Antonio VIVALDI (1678-1741)
Concerto per flautino in G major, RV 443 [10:15]
Concerto in C minor, RV 441 [10:45]
“Cum dederit” (arranged from Nisi Dominus, RV 608) [4:28]
Concerto in G minor, RV 439 “La notte” [8:29]
Andante from Concerto in G major for two mandolins, RV 532 [3:42]
Concerto in F major, “La tempesta di mare” RV 433 [6:08]
“Vedrò con mio diletto” – Anatasio’s aria from the opera Il Giustino, RV 717 [5:31]
Jean-Jacques ROUSSEAU (1712-1778)
Transcription of Vivaldi’s Spring, RV 269 (from The Four Seasons) [3:58]
Lucie Horsch (recorder)
Amsterdam Vivaldi Players
rec. 7-12 July 2016, Gerardus Majellakerk, Amsterdam
DECCA 483 0896 [53:25]
This record of Vivaldi’s music with recorder soloist is built around four concertos, which will certainly be familiar to aficionados of the instrument. Even if they were not originally written for other instruments – and there is some discussion over this – they have been recorded many times by recorder players. Counterbalancing the more standard fare of the concertos are four transcriptions of extracts from other Vivaldi works, variously choral, operatic, and instrumental concertos. This mixture gives a nice shape to the programme.
The concerto in G major RV 443 is marked as ‘per flautino’, which has been variously interpreted to mean sopranino or soprano (descant in the UK) recorder, or perhaps flute; this last was more likely before the recorder was emancipated from its reputation as a ‘learner’s instrument’. Lucie Horsch opts for the soprano, feeling that it offers more possibilities. Certainly, for me, it is much easier on the ear than the sopranino. (My rule of thumb would be, always choose the soprano unless a) the composer insists on the sopranino or b) a special effect is required, birdsong perhaps, such as in the ‘Spring’ transcription on this CD.) The advantage of the lower-pitched instrument is evident in the seductive siciliano of the Largo of RV 443. Lucie Horsch employs ornamentation sparingly, as in other movements, but always aptly. I sometimes feel, with some baroque players, that their ornamentation detracts from the beauty of the solo line. In the fast movements of this concerto, the rapid arpeggios and scale passages are played, not only accurately and in strict time, but with interestingly varied articulation. The same is true of the Concerto in C minor RV 441 with its challenging demisemiquaver broken chords which Horsch brings off with absolute clarity and spot-on timing. This is a robust and highly satisfying performance.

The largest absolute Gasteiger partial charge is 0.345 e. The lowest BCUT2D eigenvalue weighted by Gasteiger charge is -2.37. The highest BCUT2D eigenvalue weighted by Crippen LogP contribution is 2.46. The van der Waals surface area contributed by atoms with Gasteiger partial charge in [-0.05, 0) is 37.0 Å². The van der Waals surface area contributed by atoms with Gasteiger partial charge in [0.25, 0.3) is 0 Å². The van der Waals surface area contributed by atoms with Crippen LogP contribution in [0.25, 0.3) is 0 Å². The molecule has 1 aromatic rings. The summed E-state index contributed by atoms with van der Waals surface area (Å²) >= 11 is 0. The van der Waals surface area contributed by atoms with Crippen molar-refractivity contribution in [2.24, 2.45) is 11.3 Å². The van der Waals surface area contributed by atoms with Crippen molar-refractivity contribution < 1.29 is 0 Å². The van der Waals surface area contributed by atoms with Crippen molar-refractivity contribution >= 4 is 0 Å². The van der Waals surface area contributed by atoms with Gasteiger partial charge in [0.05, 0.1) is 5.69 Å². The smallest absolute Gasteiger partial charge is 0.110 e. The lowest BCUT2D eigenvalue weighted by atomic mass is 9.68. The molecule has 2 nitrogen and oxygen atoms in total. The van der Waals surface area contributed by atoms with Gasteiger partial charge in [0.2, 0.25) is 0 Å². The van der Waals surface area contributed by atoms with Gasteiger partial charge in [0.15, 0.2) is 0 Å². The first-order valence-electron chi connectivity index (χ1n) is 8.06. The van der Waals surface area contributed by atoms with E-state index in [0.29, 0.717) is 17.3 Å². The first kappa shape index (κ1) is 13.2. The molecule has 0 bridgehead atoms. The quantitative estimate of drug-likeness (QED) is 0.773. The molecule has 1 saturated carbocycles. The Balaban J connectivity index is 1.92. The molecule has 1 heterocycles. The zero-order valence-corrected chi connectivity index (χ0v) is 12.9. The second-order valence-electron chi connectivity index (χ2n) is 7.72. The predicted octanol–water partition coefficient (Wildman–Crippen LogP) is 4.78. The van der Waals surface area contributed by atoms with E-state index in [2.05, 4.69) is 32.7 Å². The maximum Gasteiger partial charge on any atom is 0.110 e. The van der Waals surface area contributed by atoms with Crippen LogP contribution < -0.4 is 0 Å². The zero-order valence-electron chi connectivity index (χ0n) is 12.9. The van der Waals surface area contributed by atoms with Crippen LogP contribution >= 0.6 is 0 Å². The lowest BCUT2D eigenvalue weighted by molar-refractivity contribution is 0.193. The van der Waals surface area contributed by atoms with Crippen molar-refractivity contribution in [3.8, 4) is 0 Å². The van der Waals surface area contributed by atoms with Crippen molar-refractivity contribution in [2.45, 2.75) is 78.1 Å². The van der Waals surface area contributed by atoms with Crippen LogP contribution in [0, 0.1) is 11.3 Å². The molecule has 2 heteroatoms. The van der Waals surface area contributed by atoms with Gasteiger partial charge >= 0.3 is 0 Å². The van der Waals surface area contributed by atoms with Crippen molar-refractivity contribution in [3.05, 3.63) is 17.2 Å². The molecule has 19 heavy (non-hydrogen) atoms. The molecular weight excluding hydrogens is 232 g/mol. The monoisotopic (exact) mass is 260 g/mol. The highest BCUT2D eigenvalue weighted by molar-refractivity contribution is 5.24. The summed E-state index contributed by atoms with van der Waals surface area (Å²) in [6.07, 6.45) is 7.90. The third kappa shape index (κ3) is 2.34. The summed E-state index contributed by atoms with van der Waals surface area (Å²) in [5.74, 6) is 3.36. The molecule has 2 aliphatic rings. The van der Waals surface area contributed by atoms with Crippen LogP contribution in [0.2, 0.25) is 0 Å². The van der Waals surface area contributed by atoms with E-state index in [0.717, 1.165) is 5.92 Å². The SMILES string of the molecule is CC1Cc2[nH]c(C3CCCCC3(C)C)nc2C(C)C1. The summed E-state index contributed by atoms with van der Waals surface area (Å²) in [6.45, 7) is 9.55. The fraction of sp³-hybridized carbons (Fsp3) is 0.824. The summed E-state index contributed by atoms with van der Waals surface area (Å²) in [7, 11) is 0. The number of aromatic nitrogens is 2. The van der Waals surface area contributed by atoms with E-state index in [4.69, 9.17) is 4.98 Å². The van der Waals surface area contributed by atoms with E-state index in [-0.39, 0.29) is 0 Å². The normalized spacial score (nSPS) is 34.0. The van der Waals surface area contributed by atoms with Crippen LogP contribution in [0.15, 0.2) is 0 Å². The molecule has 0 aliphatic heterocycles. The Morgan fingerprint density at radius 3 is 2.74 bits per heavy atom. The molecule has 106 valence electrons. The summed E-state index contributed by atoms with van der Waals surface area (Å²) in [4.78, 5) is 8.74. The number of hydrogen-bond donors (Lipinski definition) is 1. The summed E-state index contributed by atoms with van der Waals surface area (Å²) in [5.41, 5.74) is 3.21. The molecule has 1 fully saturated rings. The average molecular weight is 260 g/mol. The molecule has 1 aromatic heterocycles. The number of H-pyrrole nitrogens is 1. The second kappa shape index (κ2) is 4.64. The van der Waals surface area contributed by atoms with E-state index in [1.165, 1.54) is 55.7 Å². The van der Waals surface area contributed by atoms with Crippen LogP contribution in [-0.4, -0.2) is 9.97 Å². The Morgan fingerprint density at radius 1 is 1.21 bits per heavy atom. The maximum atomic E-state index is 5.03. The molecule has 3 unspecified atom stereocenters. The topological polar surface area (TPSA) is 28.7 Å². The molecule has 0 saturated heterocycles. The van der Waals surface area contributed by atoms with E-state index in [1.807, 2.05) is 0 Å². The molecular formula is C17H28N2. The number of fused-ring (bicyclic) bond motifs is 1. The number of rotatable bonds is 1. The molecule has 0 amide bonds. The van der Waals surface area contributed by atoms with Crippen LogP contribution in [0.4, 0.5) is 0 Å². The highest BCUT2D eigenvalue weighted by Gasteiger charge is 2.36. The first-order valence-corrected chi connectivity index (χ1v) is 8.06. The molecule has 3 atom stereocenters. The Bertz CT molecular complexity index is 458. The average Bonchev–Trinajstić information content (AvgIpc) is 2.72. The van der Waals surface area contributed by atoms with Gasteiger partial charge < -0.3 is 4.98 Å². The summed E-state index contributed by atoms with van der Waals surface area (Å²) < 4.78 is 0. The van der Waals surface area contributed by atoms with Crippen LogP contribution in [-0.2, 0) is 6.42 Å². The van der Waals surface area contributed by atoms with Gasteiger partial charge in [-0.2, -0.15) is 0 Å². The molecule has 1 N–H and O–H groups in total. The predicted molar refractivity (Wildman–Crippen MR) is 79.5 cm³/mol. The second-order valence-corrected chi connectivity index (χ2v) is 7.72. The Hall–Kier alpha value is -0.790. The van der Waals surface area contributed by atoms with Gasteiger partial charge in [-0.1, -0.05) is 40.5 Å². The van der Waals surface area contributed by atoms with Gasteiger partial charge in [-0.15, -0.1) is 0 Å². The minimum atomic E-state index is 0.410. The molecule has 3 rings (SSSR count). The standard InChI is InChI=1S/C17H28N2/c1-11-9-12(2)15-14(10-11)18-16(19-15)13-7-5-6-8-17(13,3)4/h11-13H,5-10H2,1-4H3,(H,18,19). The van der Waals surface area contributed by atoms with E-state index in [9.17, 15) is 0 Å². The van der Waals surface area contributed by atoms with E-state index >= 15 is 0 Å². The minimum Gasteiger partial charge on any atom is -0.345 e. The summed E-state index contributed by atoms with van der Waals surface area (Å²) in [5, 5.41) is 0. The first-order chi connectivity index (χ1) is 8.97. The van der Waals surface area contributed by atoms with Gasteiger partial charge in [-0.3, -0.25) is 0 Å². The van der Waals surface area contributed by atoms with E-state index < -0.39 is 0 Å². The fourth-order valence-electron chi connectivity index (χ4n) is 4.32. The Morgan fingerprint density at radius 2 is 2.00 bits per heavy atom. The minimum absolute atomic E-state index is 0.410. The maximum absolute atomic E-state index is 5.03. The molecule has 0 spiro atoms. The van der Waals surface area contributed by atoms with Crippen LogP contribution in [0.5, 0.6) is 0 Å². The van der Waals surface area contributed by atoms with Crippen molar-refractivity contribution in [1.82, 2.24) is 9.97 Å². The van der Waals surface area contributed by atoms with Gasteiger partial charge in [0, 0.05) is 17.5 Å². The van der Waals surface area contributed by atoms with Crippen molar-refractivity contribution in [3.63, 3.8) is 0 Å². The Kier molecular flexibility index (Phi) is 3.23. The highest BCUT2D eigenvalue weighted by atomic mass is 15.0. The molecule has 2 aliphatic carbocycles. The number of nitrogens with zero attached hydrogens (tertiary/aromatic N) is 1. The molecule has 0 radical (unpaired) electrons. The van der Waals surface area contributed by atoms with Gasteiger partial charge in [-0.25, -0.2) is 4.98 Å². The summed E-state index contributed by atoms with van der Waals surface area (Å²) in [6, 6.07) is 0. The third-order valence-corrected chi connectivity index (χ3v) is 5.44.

RV 441 and the other two concertos are played on the alto (treble) recorder. The darker sound of the ebony instrument used for “La notte” certainly makes for an atmospheric effect. With a suitably lively rendering of RV 433, Lucie Horsch has put together a strong backbone of concerto performances on this her debut disc.
But there is more, and very interesting it is too. First is another siciliano, a transcription for tenor recorder of the “Cum Dederit” from Vivaldi’s setting of Psalm 126. The words of the original – “Cum dederit dilectis suis somnum” (“For he has granted rest to those he loves”) – give us another association within this programme, the largo movement of the “La Notte” concerto, subtitled il sonno (sleep). A nice connection, but whether or not it is intended, it gives Lucie Horsch the opportunity of showing that she has a real feeling for beautiful singing lines. The dignified gravitas of her playing in the “Cum Dederit” is especially affecting.
Dare I say it, the two ‘singing’ instruments – alto recorder and cello (this played by Lucie’s father Gregor, principal cellist of the Royal Concertgebouw Orchestra) – are a huge improvement on the plucked strings of the mandolins in Vivaldi’s original RV 532. The lovely melody of this Andante surely merits the cantabile it receives here. And again, Lucie Horsch provides a poised ‘vocal’ line in the aria Vedrò con mio diletto from Vivaldi’s opera Il Giustino. The original is for mezzo-soprano voice (Romina Basso’s version is particularly lovely), or alternatively countertenor (try Philippe Jaroussky), but the higher voice of the soprano recorder also does ample justice to another of Vivaldi’s flowing melodies.
Finally, the sopranino recorder comes into its own in a solo arrangement of the first movement allegro of the ‘Spring’ concerto from the Four Seasons. Without pretending to be an orthodox transcription, this version by the composing philosopher Jean-Jacques Rousseau gives us a delightful ornithological extract.
Throughout, Lucie Horsch’s performances are outstanding, but I must say that the orchestra of two violins, viola, cello, double-bass, chitarrone and harpsichord makes a huge contribution to the overall impact. Though small, this robust ensemble of bowed and plucked strings ideally complements the solo instrument, with the weighty - and darker - sound of the continuo section contrasting with the ‘whiteness’ of the recorder.
Dutch recorder players have been at the forefront of the historically informed performance movement since it really got under way in the second half of the twentieth century, for example, musicians like Kees Otten, Frans Brüggen, Walter van Hauwe (Horsch’s teacher), and the Amsterdam Loeki Stardust Quartet, among many others. This disc demonstrates that Lucie Horsch is a welcome addition to that roll-call. And when you consider that she is but seventeen and already playing with assured maturity, the future of Dutch recorder playing seems guaranteed for many years.